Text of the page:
Tuesday, April 28, 2015

Higher Elevation

One of the Houston's newest Gardens, the McGovern Centennial Gardens, is a true gem. On 15 acres, landscape architect Doug Hoerr combined a rose garden, an arid garden, a family educational garden, a meandering path through woodlands, and a 30 ft land sculpture that allows visitors to have a 360 view of the garden.  Each individual space is unique encouraging the visitor to explore every hidden corner.   When the Garden's first opened a few months ago, I was sure it was still a secret but over the last few weeks the gardens have been full of visitors of all ages. So put on your favorite wide brimmed hat, bring your camera or a book, and enjoy a stroll through the gardens! Below are photos of a few of the points of interest from the McGovern Centennial Gardens.

Aerial Map: to view PDF go to McGovern's website here
Entrance to the McGovern Gardens

Chinese Pavilion 

Rose Garden

Arid Garden

A view from the Mound

Family Garden

Celebration Garden
Keep Exploring! xo The Bayou Botanist

Thursday, April 23, 2015

Butterflies for Earth Day

For Earth Day, I decided to celebrate by spending the afternoon sketching in my favorite indoor rain forest, The Cockrell Butterfly Center .

Photo Credit Andy Hemingway  http://andyhemingway.com/

Unfortunately, I failed to realize that a few hundred grade school children would also be celebrating in my 'secret' sanctuary. . . It turned out to be one of my favorite visits ever. How quickly you forget what its like to be a young explorer, especially in a place like the Butterfly Center. The lush landscape is enhanced by winding paths, a 50 ft waterfall that ends in a cave, an orange iguana named 'Charro', and of course, hundreds of fluttering butterflies swooping from flower to flower.

Ferns next to the cave

In the Cave at the bottom of the path

Looking up

As I sat on one side of a bench along the path to sketch, I was constantly being engaged by curious passersby. It's funny to take in the different reactions to live drawing. Some stand a few feet away inconspicuously starring at what you're doing, other brave children come up close to view the work in progress and give a small critique. My favorite interaction of the day?:  One little boy very seriously asked if monarchs were poisonous, to which I definitively answered, 'No,' and then he ran away, apparently satisfied with my authority. I look forward to learning more about these graceful creatures over the next year as any other questions would currently be fielded.
A Sketch of the Butterfly Center 4-22-2015 4PM

Enjoy the Outdoors! xo The Bayou Botanist

Monday, April 20, 2015

Prints around Houston

There is something special about Spring time in Houston. Houstonians flock outside to experience as many glorious days of good weather as possible - hoping to avoid the torrential downpours and trying to forget the upcoming furnace that we call summer. Today, I attended a yearly event called "Rockin' Rollin' Prints 2015" held at St. Arnold's Brewery and sponsored by PrintMatters Houston. Participating artists produced 3' x 5' or 4' x 5' carved wood blocks based on the theme "Everything's Bigger in Texas." The event functioned like a well-oiled machine.  Volunteers inked the wood blocks, carried them to the area right in front of a steam roller (umbrella included), covered the wood block with a huge sheet of paper, covered the paper with protective layers, the steamroller chugged over and back, and voila!, a large print emerged that proved that once again 'bigger is better.'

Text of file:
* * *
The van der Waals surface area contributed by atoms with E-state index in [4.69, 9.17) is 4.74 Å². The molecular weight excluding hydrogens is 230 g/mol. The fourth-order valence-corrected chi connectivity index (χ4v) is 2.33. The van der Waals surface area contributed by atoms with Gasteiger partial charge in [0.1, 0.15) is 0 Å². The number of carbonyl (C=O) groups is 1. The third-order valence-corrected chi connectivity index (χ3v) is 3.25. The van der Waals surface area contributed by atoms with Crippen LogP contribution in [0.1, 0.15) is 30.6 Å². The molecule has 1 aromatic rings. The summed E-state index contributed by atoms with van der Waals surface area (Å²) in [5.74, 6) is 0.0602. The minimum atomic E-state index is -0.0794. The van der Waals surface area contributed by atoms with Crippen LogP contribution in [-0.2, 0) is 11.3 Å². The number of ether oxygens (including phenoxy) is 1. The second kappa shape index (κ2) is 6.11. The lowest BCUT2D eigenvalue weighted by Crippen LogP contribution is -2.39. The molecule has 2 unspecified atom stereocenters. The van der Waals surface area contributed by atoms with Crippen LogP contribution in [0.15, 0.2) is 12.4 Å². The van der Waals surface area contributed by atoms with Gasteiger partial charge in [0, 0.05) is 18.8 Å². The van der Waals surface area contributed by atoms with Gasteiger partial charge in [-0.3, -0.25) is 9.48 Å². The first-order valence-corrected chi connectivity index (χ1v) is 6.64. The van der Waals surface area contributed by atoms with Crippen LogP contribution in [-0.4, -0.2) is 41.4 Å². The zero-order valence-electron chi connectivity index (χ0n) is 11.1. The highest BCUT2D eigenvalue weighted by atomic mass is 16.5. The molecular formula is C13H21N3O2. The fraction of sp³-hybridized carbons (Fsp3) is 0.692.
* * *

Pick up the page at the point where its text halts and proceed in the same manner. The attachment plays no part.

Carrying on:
Learn More about PrintMatters Houston here: http://www.printmattershouston.org/

Volunteers, Wood Block by Artist Luisa Duarte, and steamroller about to get the job done.
See Luisa's website here:  http://www.luisa-duarte.com/

A row of the printed wood blocks

Inking in Progress

A few hours later, I arrived at the Japan Festival held at Hermann Park. Kites, paper umbrellas, traditional Japanese performers and music, Japanese flower arrangements, and the visitor's best cosplay costumes were all on display. 

Drumline along the reflecting pool 
It had something for everyone, but of course, I was particularly drawn to the Ikebana booth showcasing arrangements by students at the Tachibana School. The arrangements were elegant and stunning in their quiet presence. From the Tachibana School website describing Ikebana (the Japanese fine art of floral arrangement) : 

The central canon of ikebana for centuries has been Ten-Chi-Jin (Heaven-Earth-Man), where heaven is symbolized by the tall central flower, man by a medium branch placed at the side, and earth by the shortest branch, placed before the heaven branch. 

I couldn't leave Hermann Park without visiting the Japanese Garden. It's one of my favorite places to sit and reflect, sketch in one of the small teahouses, stroll next to the pond, or to watch the turtles sunbathe on the rocks. Make this garden the next location on your list for an afternoon retreat.  

From inside of the teahouse

Sketch from inside the Tea House, Japanese Garden, 4/10/2015

A new sculpture caught my eye as I exited the park. The whimsical piece was by none other that Yinka Shonibare (one of my favorite artists). Since 2014, Hermann Park conservancy has been placing new artworks around the Park to everyone's delight. You can view the current art installations on their website here:

Yinka Shonibare MBE 
Wind Sculpture IV, 2013
Steel armature with hand painted fiberglass resin cast
240 x 134 x 31.5 inches

Detail of Sculpture

Sculpture and Kites
Get Outside and Enjoy the Spring! xo,  The Bayou Botanist

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